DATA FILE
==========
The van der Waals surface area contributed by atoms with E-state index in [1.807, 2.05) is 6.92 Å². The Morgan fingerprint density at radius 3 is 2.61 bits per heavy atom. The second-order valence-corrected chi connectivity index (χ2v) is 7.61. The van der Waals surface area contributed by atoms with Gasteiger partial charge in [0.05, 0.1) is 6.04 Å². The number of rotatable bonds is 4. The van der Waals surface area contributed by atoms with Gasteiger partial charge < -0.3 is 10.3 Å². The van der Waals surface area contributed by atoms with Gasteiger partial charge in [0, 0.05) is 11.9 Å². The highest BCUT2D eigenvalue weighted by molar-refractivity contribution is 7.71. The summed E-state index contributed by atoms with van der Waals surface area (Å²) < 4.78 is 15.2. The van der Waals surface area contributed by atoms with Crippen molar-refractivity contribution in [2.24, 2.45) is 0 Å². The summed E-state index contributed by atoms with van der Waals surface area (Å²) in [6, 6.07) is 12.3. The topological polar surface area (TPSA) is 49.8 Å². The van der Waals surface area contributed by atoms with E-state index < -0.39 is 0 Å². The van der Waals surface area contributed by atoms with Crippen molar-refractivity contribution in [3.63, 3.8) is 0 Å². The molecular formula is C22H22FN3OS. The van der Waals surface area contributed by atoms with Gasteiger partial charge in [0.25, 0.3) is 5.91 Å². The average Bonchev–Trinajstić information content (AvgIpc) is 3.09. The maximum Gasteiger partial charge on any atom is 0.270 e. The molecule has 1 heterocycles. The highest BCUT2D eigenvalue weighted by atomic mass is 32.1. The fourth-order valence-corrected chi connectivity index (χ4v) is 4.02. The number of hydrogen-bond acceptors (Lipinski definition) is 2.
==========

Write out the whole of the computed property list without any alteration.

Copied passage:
The van der Waals surface area contributed by atoms with E-state index in [1.807, 2.05) is 6.92 Å². The Morgan fingerprint density at radius 3 is 2.61 bits per heavy atom. The second-order valence-corrected chi connectivity index (χ2v) is 7.61. The van der Waals surface area contributed by atoms with Gasteiger partial charge in [0.05, 0.1) is 6.04 Å². The number of rotatable bonds is 4. The van der Waals surface area contributed by atoms with Gasteiger partial charge < -0.3 is 10.3 Å². The van der Waals surface area contributed by atoms with Gasteiger partial charge in [0, 0.05) is 11.9 Å². The highest BCUT2D eigenvalue weighted by molar-refractivity contribution is 7.71. The summed E-state index contributed by atoms with van der Waals surface area (Å²) < 4.78 is 15.2. The van der Waals surface area contributed by atoms with Crippen molar-refractivity contribution in [2.24, 2.45) is 0 Å². The summed E-state index contributed by atoms with van der Waals surface area (Å²) in [6, 6.07) is 12.3. The topological polar surface area (TPSA) is 49.8 Å². The van der Waals surface area contributed by atoms with E-state index < -0.39 is 0 Å². The van der Waals surface area contributed by atoms with Crippen molar-refractivity contribution in [3.63, 3.8) is 0 Å². The molecular formula is C22H22FN3OS. The van der Waals surface area contributed by atoms with Gasteiger partial charge in [0.25, 0.3) is 5.91 Å². The average Bonchev–Trinajstić information content (AvgIpc) is 3.09. The maximum Gasteiger partial charge on any atom is 0.270 e. The molecule has 1 heterocycles. The highest BCUT2D eigenvalue weighted by atomic mass is 32.1. The fourth-order valence-corrected chi connectivity index (χ4v) is 4.02. The number of hydrogen-bond acceptors (Lipinski definition) is 2.